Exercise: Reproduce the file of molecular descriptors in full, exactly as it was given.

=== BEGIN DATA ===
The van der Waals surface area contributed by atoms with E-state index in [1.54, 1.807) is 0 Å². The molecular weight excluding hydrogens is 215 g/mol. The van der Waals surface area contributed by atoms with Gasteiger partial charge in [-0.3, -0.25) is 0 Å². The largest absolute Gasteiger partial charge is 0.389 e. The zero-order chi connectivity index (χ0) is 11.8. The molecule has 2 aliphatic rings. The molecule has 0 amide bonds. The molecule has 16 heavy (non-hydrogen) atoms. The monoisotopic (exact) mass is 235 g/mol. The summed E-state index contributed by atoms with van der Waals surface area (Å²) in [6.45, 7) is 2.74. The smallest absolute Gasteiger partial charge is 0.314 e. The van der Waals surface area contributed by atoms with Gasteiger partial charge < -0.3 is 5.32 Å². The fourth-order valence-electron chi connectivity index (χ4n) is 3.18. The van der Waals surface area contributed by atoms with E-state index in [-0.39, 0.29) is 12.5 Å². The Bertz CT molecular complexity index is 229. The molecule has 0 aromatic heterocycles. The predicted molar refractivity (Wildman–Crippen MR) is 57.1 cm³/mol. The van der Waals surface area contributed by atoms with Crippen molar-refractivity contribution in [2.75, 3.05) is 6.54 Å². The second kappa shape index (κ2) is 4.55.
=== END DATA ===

The van der Waals surface area contributed by atoms with E-state index in [1.54, 1.807) is 0 Å². The molecular weight excluding hydrogens is 215 g/mol. The van der Waals surface area contributed by atoms with Gasteiger partial charge in [-0.3, -0.25) is 0 Å². The largest absolute Gasteiger partial charge is 0.389 e. The zero-order chi connectivity index (χ0) is 11.8. The molecule has 2 aliphatic rings. The molecule has 0 amide bonds. The molecule has 16 heavy (non-hydrogen) atoms. The monoisotopic (exact) mass is 235 g/mol. The summed E-state index contributed by atoms with van der Waals surface area (Å²) in [6.45, 7) is 2.74. The smallest absolute Gasteiger partial charge is 0.314 e. The van der Waals surface area contributed by atoms with Gasteiger partial charge < -0.3 is 5.32 Å². The fourth-order valence-electron chi connectivity index (χ4n) is 3.18. The van der Waals surface area contributed by atoms with E-state index in [-0.39, 0.29) is 12.5 Å². The Bertz CT molecular complexity index is 229. The molecule has 0 aromatic heterocycles. The predicted molar refractivity (Wildman–Crippen MR) is 57.1 cm³/mol. The van der Waals surface area contributed by atoms with Crippen molar-refractivity contribution in [2.75, 3.05) is 6.54 Å². The second kappa shape index (κ2) is 4.55.